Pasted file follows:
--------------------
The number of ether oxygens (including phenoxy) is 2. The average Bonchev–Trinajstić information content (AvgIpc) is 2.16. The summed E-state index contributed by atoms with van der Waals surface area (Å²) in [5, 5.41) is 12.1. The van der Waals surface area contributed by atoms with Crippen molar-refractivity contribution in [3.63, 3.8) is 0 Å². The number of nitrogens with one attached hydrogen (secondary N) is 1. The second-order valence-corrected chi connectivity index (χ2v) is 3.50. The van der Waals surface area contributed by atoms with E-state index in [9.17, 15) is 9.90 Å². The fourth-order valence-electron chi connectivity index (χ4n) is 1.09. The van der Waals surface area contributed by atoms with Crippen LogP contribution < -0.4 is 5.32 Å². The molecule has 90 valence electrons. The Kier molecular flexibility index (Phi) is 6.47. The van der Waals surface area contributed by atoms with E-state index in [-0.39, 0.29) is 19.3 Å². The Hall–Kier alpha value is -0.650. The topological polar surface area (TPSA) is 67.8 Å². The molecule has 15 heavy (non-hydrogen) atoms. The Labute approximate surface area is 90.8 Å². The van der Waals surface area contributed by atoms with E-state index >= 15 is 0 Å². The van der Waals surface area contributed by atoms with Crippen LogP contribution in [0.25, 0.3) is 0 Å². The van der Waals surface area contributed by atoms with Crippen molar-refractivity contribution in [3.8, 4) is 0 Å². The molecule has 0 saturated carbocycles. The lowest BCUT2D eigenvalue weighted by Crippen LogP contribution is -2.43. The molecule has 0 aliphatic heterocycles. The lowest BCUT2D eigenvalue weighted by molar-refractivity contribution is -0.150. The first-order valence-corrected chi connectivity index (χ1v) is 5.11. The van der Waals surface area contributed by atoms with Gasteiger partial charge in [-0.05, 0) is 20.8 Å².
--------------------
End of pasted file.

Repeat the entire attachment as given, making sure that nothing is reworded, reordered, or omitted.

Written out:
The number of ether oxygens (including phenoxy) is 2. The average Bonchev–Trinajstić information content (AvgIpc) is 2.16. The summed E-state index contributed by atoms with van der Waals surface area (Å²) in [5, 5.41) is 12.1. The van der Waals surface area contributed by atoms with Crippen molar-refractivity contribution in [3.63, 3.8) is 0 Å². The number of nitrogens with one attached hydrogen (secondary N) is 1. The second-order valence-corrected chi connectivity index (χ2v) is 3.50. The van der Waals surface area contributed by atoms with E-state index in [9.17, 15) is 9.90 Å². The fourth-order valence-electron chi connectivity index (χ4n) is 1.09. The van der Waals surface area contributed by atoms with Crippen LogP contribution < -0.4 is 5.32 Å². The molecule has 90 valence electrons. The Kier molecular flexibility index (Phi) is 6.47. The van der Waals surface area contributed by atoms with E-state index in [-0.39, 0.29) is 19.3 Å². The Hall–Kier alpha value is -0.650. The topological polar surface area (TPSA) is 67.8 Å². The molecule has 15 heavy (non-hydrogen) atoms. The Labute approximate surface area is 90.8 Å². The van der Waals surface area contributed by atoms with E-state index >= 15 is 0 Å². The van der Waals surface area contributed by atoms with Crippen LogP contribution in [0.25, 0.3) is 0 Å². The van der Waals surface area contributed by atoms with Crippen molar-refractivity contribution in [3.8, 4) is 0 Å². The molecule has 0 saturated carbocycles. The lowest BCUT2D eigenvalue weighted by Crippen LogP contribution is -2.43. The molecule has 0 aliphatic heterocycles. The lowest BCUT2D eigenvalue weighted by molar-refractivity contribution is -0.150. The first-order valence-corrected chi connectivity index (χ1v) is 5.11. The van der Waals surface area contributed by atoms with Gasteiger partial charge in [-0.05, 0) is 20.8 Å².